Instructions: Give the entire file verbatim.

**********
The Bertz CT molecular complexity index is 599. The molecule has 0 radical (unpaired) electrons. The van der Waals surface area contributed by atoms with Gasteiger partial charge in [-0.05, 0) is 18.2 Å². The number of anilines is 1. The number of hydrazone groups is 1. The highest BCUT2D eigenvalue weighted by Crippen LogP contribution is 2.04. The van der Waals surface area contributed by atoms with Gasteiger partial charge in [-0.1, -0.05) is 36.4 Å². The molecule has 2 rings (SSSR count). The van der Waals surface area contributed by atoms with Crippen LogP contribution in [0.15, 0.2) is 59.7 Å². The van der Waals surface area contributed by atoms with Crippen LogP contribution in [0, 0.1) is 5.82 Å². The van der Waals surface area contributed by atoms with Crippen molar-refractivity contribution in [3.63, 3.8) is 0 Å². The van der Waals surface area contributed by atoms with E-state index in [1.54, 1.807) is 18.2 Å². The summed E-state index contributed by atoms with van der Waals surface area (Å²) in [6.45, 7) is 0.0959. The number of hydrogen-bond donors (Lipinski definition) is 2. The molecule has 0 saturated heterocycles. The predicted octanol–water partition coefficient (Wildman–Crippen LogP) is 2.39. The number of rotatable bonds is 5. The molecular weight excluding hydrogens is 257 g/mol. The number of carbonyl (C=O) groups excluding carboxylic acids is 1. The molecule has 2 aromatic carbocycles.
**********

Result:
The Bertz CT molecular complexity index is 599. The molecule has 0 radical (unpaired) electrons. The van der Waals surface area contributed by atoms with Gasteiger partial charge in [-0.05, 0) is 18.2 Å². The number of anilines is 1. The number of hydrazone groups is 1. The highest BCUT2D eigenvalue weighted by Crippen LogP contribution is 2.04. The van der Waals surface area contributed by atoms with Gasteiger partial charge in [-0.1, -0.05) is 36.4 Å². The molecule has 2 rings (SSSR count). The van der Waals surface area contributed by atoms with Crippen LogP contribution in [0.15, 0.2) is 59.7 Å². The van der Waals surface area contributed by atoms with Crippen LogP contribution in [0, 0.1) is 5.82 Å². The van der Waals surface area contributed by atoms with Crippen molar-refractivity contribution in [3.63, 3.8) is 0 Å². The van der Waals surface area contributed by atoms with E-state index in [1.54, 1.807) is 18.2 Å². The summed E-state index contributed by atoms with van der Waals surface area (Å²) in [6.45, 7) is 0.0959. The number of hydrogen-bond donors (Lipinski definition) is 2. The molecule has 0 saturated heterocycles. The predicted octanol–water partition coefficient (Wildman–Crippen LogP) is 2.39. The number of rotatable bonds is 5. The molecular weight excluding hydrogens is 257 g/mol. The number of carbonyl (C=O) groups excluding carboxylic acids is 1. The molecule has 2 aromatic carbocycles.